A month ago I got the short entry trigger in the copper futures. The idea started to emerge this February, and I was watching copper closely from that time and posted updates for you. And you witnessed how I moved entry triggers higher and higher until the price has finally pushed below the last one. And this was the true benefit of avoiding simple guessing to wait for the signal.
In the chart below I would like to show you how that trade was managed and what the outcome was.
Copper Futures Daily Chart: Walked Away Without A Scratch
The price of copper showed great volatility around the entry level (blue line) moving within a 10 cent range between $2.87 and $2.97. This happens due to a clash of opposite market forces at the extreme levels. Finally, the bears took the ball and pushed the price not only below the range but also below the crucial orange trendline support. Copper has hit the one month low at the $2.8345 on the 25th of March. At that stage, the short position had a profit of 3%, and I moved the stop to breakeven to enjoy the safe ride. This is a part of trade management as we should try to avoid risks as much as we can because we cannot control the market; we can only control ourselves and manage our risk.
The same week, when the new one month low was established, the price of copper started to consolidate. The shape of the consolidation looked familiar as it resembled the famous Bear Flag pattern by Thursday, March 28. The next day the picture changed dramatically as the price quickly climbed back from sub-$2.90 area into the earlier range and hit the breakeven stop. Some traders could feel sad about being taken out of the trade even at no cost as the price behavior could be considered as a classic pullback to the broken orange support. But as we can see in hindsight, the stop hunters briefly pushed the price beyond the former top of $2.977 to hit the new high of $2.9885 last Monday amid better than expected Chinese manufacturing data in March (PMI 50.5 vs. 49.6). This action was short lived as price closed below the orange support or 6 cents beneath the peak.
This situation again clearly illustrates the advantage of using trigger entries/trade management compared to just guessing, which causes the top/bottom seeking. We should always keep in mind that opportunities are unlimited, but our capital is not. Copper futures will be here tomorrow to offer us new trading opportunities.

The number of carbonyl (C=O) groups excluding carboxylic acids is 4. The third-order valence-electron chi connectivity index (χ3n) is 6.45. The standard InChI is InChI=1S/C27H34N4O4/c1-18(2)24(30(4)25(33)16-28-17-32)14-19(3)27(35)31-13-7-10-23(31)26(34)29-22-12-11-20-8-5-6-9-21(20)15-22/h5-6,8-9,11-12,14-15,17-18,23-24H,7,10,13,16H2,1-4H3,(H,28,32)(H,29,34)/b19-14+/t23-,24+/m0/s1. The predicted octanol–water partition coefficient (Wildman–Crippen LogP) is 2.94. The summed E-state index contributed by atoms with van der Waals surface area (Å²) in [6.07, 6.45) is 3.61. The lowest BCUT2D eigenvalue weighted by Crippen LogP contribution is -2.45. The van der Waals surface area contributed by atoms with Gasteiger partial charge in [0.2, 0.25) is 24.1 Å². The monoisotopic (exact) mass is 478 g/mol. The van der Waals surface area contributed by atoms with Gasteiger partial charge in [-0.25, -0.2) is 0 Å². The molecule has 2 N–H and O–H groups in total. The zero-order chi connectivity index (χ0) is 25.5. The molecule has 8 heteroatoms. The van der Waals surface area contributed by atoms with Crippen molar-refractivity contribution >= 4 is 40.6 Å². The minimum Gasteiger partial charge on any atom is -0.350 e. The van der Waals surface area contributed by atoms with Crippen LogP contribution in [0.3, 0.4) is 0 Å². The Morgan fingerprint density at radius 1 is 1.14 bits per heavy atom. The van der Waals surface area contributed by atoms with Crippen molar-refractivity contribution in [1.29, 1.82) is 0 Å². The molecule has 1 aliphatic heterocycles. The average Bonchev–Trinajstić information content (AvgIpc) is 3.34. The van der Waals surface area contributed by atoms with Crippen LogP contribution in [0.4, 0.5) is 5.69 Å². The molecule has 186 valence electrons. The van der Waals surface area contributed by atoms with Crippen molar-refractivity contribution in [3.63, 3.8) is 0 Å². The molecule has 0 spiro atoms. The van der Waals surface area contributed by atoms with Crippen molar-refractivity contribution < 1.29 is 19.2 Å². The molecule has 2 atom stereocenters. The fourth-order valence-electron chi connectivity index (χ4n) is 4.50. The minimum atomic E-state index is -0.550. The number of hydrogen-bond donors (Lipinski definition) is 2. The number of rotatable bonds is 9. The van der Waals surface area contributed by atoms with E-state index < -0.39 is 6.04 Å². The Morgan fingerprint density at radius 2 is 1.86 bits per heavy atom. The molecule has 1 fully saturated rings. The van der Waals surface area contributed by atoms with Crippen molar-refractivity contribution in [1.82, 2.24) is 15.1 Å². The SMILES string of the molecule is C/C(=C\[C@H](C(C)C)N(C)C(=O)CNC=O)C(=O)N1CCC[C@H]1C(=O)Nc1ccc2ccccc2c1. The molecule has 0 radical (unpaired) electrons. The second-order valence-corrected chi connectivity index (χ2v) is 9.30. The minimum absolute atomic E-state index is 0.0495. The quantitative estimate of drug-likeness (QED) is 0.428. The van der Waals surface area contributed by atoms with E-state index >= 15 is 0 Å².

There is also a strong psychological factor that traps traders – when the market moves against you, and the loss is tolerably small people don’t close position although they have the proper mindset to do so. But when the loss grows bigger then our “ego”/”beast”/”subconscious” unleashes with a slogan “I am right, always!” and we lose control. This could often result in a margin call on one single trade! Some people close their trading terminal as if this could help to escape them from the growing loss and it looks like an ostrich hiding his head in the sand.
We must know our psychological triggers first: at what amount of loss we lose control, at what amount of profit we start to gamble without a plan when we feel ourselves like supermen. This will make us real traders, not adrenaline seeking gamblers.
The statistics show that investors more often right when not, but 9 out of 10 times lose money. This statement sounds controversial, doesn’t it? But this is a natural outcome of human psychology. We tend to book gains quickly, but keep loses bleeding. It comes from ancient times when the price of a mistake was our precious life, no second chance. That is why average investors hurry to take profit as if they briefly came out of the shelter to seize the food and back into the safety. On the opposite side, losses trigger our physical need to be right, so we can’t admit the mistake; we will fight till the end, again because our subconscious thinks there is no second chance. And it’s partially true if we put all our capital on a single trade.
So, to succeed, we should go unnatural way, keep profit as it runs and cut losing trade before it grows big. The answer is a mechanical (inhuman) approach. Nowadays it is affordable to every trader as we have stop loss orders that are watched by a machine, we can place it and forget about it. This eliminates the fight with a natural need to avoid admitting the mistake as we don’t push the button, but the machine does for us. And in reality, this is the only part of the trade that we can control. I will share more about it in my future posts.
INO.com Contributor, Metals
Disclosure: This contributor has no positions in any stocks mentioned in this article. This article is the opinion of the contributor themselves. The above is a matter of opinion provided for general information purposes only and is not intended as investment advice. This contributor is not receiving compensation (other than from INO.com) for their opinion.